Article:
The Peavey KB 2 is rated at 45 watts, and has a 10” speaker. We would call this a medium-sized keyboard amp, meaning that it’s definitely loud and powerful enough for live use, but somewhat limited depending on the instruments you’re playing along with, and the size of the venue/audience. If you want to amplify your keyboards as part of a band with drums and loud guitars and bass, the KB 2 will unfortunately not quite be able to keep up. Not being able to be heard over other loud instruments is really the primary limitation of this amp. If you just intend to use it at home, or you play live solo in small-to-medium sized rooms, it will handle that beautifully. As one user review puts it:
“This amp is all most solo acts will need to play a room that seats 50-80 people.”
Another user review mentions a similar audience size, which should give you an idea of this keyboard amp’s sweet spot when it comes to live use:
“I perform (sing with my keyboard) once or twice a week for audiences of 10 to 80 people and I LOVE using my Peavey KB 2... So far I have not needed to crank it up past halfway and the sound quality is terrific!”
On its own the Peavey KB 2 is quite loud, and in case you’re playing a big, loud gig it makes a very versatile stage monitor for yourself (just use the XLR line out to hook up to the venue’s PA). In terms of instruments, the Peavey KB 2 is well-suited to handle keyboards, digital pianos, vocals, electronic drums, and drum machines. The bass response is good but not great, the limitation being the 10” speaker, so we wouldn’t quite recommend it for bass guitar. Power limitations aside, rest assured this amp sounds really good.
Bottom Line: Peavey is one of the most trusted names when it comes to mixers and amplification, so it’s no wonder the Peavey KB line of keyboard amps receives such high praise. In its price range, nothing else offers this combination of sound quality and features. Again, if you’re relying on the KB 2 to amplify a keyboard from the stage on its own and you play in a rock band with other instruments, this amp is probably not for you, and we would recommend the Behringer Ultratone K900FX or the Roland KC-550 instead. If you need a versatile 3-channel 45 watt keyboard amp for practice or solo performance, you really can’t go wrong, especially if you consider the budget-friendly price tag.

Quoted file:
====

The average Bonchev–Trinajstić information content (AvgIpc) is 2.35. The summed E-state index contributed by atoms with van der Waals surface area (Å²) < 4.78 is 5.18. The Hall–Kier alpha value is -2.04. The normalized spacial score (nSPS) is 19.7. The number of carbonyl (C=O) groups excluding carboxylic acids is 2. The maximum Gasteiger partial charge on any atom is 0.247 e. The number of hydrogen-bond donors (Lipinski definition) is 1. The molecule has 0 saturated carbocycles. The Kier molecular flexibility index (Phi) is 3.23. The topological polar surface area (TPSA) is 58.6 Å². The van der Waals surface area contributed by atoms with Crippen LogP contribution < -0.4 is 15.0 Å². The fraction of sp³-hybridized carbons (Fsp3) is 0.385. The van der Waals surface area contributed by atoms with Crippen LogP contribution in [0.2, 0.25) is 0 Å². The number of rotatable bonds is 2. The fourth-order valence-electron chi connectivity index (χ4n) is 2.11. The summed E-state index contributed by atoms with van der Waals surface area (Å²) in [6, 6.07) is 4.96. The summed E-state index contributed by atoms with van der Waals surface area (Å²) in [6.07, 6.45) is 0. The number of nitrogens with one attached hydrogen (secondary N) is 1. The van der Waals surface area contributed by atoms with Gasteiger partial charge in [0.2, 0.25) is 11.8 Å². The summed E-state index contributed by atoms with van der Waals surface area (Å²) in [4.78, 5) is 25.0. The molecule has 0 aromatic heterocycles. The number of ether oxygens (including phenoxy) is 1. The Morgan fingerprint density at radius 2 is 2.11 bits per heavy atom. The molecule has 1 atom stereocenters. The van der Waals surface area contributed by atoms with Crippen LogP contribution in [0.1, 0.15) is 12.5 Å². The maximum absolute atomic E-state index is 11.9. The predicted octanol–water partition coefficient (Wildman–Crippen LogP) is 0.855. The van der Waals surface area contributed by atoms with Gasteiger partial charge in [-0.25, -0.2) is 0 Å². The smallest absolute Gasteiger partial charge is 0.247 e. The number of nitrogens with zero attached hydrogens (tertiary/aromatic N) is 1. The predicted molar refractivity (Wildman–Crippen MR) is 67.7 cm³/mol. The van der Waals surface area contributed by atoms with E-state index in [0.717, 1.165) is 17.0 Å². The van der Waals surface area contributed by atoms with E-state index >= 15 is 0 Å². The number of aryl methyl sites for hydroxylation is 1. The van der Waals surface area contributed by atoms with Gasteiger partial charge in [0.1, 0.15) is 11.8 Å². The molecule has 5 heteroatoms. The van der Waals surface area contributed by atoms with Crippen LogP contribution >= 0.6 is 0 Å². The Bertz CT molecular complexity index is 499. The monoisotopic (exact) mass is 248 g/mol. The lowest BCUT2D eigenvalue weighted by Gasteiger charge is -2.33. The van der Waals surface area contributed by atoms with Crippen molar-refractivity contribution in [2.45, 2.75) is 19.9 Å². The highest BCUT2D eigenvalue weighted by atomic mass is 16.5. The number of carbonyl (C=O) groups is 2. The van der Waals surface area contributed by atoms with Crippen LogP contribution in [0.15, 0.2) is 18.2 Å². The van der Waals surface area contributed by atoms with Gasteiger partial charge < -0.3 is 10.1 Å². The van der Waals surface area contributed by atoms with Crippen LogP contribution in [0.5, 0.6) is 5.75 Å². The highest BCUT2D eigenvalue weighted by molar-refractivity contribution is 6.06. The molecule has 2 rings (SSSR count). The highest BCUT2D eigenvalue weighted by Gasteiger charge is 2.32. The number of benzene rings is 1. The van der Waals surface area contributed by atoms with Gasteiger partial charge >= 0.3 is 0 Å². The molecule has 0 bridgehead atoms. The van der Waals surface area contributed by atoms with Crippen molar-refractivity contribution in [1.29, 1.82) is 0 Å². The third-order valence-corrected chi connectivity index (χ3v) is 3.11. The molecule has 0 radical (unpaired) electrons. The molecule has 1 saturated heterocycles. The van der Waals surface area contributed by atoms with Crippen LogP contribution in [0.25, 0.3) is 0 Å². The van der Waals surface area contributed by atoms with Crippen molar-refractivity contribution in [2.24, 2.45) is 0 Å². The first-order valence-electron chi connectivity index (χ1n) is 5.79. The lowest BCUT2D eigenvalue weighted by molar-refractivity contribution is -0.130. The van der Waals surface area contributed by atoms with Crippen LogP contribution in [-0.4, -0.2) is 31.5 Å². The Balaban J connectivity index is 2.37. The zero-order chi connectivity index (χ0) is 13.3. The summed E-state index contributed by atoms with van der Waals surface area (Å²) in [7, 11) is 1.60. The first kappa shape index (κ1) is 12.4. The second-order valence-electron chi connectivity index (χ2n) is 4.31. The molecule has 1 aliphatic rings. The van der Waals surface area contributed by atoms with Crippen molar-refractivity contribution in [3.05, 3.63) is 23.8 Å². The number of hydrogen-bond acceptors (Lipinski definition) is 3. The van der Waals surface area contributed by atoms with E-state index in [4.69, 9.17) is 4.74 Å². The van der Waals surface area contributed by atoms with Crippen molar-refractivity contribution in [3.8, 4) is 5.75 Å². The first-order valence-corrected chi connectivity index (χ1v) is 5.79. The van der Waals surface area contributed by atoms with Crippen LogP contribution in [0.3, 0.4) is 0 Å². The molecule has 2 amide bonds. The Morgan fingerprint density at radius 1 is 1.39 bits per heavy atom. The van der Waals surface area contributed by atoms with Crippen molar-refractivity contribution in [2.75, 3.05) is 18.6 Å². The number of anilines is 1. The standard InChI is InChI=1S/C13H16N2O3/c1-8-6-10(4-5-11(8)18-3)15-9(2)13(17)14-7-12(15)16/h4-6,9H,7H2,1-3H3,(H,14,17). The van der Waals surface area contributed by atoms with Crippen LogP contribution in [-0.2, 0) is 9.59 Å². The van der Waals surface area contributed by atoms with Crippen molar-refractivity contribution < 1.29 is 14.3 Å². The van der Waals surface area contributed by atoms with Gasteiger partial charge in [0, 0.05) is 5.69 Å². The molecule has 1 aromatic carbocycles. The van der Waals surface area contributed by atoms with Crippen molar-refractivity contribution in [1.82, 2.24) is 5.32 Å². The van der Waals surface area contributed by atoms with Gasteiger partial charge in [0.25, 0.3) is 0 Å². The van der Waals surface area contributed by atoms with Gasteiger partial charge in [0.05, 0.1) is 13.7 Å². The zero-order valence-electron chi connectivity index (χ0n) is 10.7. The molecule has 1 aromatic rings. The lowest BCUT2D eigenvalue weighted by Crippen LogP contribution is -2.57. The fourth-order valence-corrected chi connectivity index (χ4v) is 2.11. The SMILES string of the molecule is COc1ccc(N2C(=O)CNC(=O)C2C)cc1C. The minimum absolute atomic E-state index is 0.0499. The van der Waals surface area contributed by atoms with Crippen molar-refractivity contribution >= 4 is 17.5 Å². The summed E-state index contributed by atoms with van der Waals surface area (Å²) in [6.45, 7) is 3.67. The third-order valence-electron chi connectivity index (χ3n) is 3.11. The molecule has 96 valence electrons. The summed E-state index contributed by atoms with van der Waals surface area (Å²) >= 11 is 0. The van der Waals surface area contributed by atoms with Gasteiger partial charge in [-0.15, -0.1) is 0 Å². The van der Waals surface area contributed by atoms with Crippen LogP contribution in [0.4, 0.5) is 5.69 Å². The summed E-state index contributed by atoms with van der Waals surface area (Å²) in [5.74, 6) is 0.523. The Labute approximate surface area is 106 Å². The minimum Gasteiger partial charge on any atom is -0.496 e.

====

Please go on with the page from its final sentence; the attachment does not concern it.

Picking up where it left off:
Power: 30 Watts (15 + 15), 20 Watts if battery-powered (10 + 10)
Speaker Size: 6” X 2
Weight: 16 lbs
Best For: Home, studio, practice, solo performance, small venues, monitoring
Now we’re going to talk about a keyboard amp that is extremely portable, perfect for hooking up to your digital piano or keyboards in your bedroom studio or home studio, and even perfect for small solo gigs, all while having pristine clarity in the highs, clear mids, and powerful bass response. Oh, and it’s so portable that it even has the option to run on batteries. We’re talking about the impressive Roland KC-110 3-channel 30-watt stereo keyboard amp.
At 16 lbs (~7 kg), the Roland KC-110 is very easy to tote around whether you’re moving it from room to room in your home or to and from gigs. Just like the rest of the Roland KC line of keyboard amps, this one is built very well and definitely feels like it can withstand some abuse. The inputs, outputs, and effects make this amp extremely versatile. It’s a 3-channel amp, meaning there are 3 inputs for instruments. Channel 1 is a mono input, and supports either an XLR mic input or a ¼” line input. What’s great is that channels 2 and 3 have L+R stereo inputs, so you don’t have to take up multiple channels to plug in a stereo instrument. You also have an AUX IN with the option of L+R RCA jacks, or a 1/8” jack, which makes plugging in an external music player or laptop very easy (the aux input has its own volume knob, which is a nice touch by Roland). For outputs, you have a main stereo L+R LINE OUT which you can feed into an external mixer or recording device, and of course you get an output for headphones. The knobs across the top of the KC-110 are fairly straightforward. Each of the 3 channels has a level knob, there’s a master volume, a 2-band EQ (LOW and HIGH adjustment) which applies to all channels, and a knob which lets you apply chorus or reverb to all channels at once. The quality of the reverb/chorus is decent, and while we appreciate the inclusion, it would be handy if each channel had its own effect volume (that way for example you could apply some reverb to vocals plugged into channel 1, and leave your piano in channel 2 unaffected).